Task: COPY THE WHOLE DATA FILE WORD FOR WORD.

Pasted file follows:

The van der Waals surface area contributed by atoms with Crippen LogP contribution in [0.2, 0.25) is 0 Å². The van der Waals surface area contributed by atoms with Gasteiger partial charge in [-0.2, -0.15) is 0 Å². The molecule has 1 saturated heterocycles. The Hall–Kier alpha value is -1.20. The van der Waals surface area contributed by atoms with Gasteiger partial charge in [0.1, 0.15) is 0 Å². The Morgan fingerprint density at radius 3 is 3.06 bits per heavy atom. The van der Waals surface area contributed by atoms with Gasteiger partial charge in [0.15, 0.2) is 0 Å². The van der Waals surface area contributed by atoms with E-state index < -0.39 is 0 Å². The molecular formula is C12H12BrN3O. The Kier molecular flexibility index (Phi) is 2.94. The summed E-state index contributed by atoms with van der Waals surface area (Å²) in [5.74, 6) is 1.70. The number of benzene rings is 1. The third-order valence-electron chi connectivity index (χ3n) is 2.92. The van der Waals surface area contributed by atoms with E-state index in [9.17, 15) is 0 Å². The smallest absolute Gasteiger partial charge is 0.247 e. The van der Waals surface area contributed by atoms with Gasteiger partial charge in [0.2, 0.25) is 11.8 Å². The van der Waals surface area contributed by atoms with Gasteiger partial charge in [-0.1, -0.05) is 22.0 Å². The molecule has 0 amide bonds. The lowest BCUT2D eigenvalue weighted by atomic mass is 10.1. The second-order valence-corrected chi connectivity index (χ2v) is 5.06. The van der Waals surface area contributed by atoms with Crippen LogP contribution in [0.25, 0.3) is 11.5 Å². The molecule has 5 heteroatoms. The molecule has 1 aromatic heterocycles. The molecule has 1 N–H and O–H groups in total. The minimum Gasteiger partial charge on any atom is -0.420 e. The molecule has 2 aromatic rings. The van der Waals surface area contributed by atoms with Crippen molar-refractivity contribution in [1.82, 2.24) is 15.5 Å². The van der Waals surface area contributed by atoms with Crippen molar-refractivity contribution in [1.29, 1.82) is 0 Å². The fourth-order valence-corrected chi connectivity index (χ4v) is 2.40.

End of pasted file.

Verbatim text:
The van der Waals surface area contributed by atoms with Crippen LogP contribution in [0.2, 0.25) is 0 Å². The van der Waals surface area contributed by atoms with Gasteiger partial charge in [-0.2, -0.15) is 0 Å². The molecule has 1 saturated heterocycles. The Hall–Kier alpha value is -1.20. The van der Waals surface area contributed by atoms with Gasteiger partial charge in [0.1, 0.15) is 0 Å². The Morgan fingerprint density at radius 3 is 3.06 bits per heavy atom. The van der Waals surface area contributed by atoms with Gasteiger partial charge in [0.15, 0.2) is 0 Å². The van der Waals surface area contributed by atoms with E-state index < -0.39 is 0 Å². The molecular formula is C12H12BrN3O. The Kier molecular flexibility index (Phi) is 2.94. The summed E-state index contributed by atoms with van der Waals surface area (Å²) in [5.74, 6) is 1.70. The number of benzene rings is 1. The third-order valence-electron chi connectivity index (χ3n) is 2.92. The van der Waals surface area contributed by atoms with E-state index in [9.17, 15) is 0 Å². The smallest absolute Gasteiger partial charge is 0.247 e. The van der Waals surface area contributed by atoms with Gasteiger partial charge in [0.2, 0.25) is 11.8 Å². The van der Waals surface area contributed by atoms with Gasteiger partial charge in [-0.1, -0.05) is 22.0 Å². The molecule has 0 amide bonds. The lowest BCUT2D eigenvalue weighted by atomic mass is 10.1. The second-order valence-corrected chi connectivity index (χ2v) is 5.06. The van der Waals surface area contributed by atoms with Crippen LogP contribution in [0.25, 0.3) is 11.5 Å². The molecule has 5 heteroatoms. The molecule has 1 aromatic heterocycles. The molecule has 1 N–H and O–H groups in total. The minimum Gasteiger partial charge on any atom is -0.420 e. The molecule has 2 aromatic rings. The van der Waals surface area contributed by atoms with Crippen molar-refractivity contribution in [1.82, 2.24) is 15.5 Å². The van der Waals surface area contributed by atoms with Crippen molar-refractivity contribution in [1.29, 1.82) is 0 Å². The fourth-order valence-corrected chi connectivity index (χ4v) is 2.40.